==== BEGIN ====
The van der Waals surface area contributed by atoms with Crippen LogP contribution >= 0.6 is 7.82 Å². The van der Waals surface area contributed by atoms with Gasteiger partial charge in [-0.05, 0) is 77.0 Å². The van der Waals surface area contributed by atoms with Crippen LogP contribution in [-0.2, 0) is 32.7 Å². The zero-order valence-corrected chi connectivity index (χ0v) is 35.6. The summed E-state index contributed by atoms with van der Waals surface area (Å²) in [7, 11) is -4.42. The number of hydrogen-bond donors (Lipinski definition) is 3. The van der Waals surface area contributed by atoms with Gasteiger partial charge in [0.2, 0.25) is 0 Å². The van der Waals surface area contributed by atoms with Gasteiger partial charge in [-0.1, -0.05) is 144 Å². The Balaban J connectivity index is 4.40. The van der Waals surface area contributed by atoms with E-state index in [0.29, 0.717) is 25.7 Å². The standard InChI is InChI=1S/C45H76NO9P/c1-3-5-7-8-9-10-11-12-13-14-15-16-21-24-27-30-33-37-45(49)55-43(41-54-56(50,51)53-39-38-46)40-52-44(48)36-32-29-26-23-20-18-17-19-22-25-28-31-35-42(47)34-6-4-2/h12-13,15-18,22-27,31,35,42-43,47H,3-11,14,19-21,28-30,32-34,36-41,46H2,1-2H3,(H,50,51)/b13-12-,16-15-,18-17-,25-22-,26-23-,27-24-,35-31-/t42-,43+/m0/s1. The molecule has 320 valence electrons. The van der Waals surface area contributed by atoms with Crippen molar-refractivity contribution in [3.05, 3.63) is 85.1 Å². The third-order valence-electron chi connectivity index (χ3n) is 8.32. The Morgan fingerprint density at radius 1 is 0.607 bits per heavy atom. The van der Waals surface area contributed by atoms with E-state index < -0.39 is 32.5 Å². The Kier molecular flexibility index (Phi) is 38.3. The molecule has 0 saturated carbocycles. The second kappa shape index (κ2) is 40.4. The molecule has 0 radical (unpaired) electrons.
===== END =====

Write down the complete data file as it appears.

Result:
The van der Waals surface area contributed by atoms with Crippen LogP contribution >= 0.6 is 7.82 Å². The van der Waals surface area contributed by atoms with Gasteiger partial charge in [-0.05, 0) is 77.0 Å². The van der Waals surface area contributed by atoms with Crippen LogP contribution in [-0.2, 0) is 32.7 Å². The zero-order valence-corrected chi connectivity index (χ0v) is 35.6. The summed E-state index contributed by atoms with van der Waals surface area (Å²) in [7, 11) is -4.42. The number of hydrogen-bond donors (Lipinski definition) is 3. The van der Waals surface area contributed by atoms with Gasteiger partial charge in [0.2, 0.25) is 0 Å². The van der Waals surface area contributed by atoms with Gasteiger partial charge in [-0.1, -0.05) is 144 Å². The Balaban J connectivity index is 4.40. The van der Waals surface area contributed by atoms with E-state index in [0.29, 0.717) is 25.7 Å². The standard InChI is InChI=1S/C45H76NO9P/c1-3-5-7-8-9-10-11-12-13-14-15-16-21-24-27-30-33-37-45(49)55-43(41-54-56(50,51)53-39-38-46)40-52-44(48)36-32-29-26-23-20-18-17-19-22-25-28-31-35-42(47)34-6-4-2/h12-13,15-18,22-27,31,35,42-43,47H,3-11,14,19-21,28-30,32-34,36-41,46H2,1-2H3,(H,50,51)/b13-12-,16-15-,18-17-,25-22-,26-23-,27-24-,35-31-/t42-,43+/m0/s1. The molecule has 320 valence electrons. The van der Waals surface area contributed by atoms with Crippen molar-refractivity contribution in [3.05, 3.63) is 85.1 Å². The third-order valence-electron chi connectivity index (χ3n) is 8.32. The Morgan fingerprint density at radius 1 is 0.607 bits per heavy atom. The van der Waals surface area contributed by atoms with E-state index < -0.39 is 32.5 Å². The Kier molecular flexibility index (Phi) is 38.3. The molecule has 0 saturated carbocycles. The second kappa shape index (κ2) is 40.4. The molecule has 0 radical (unpaired) electrons.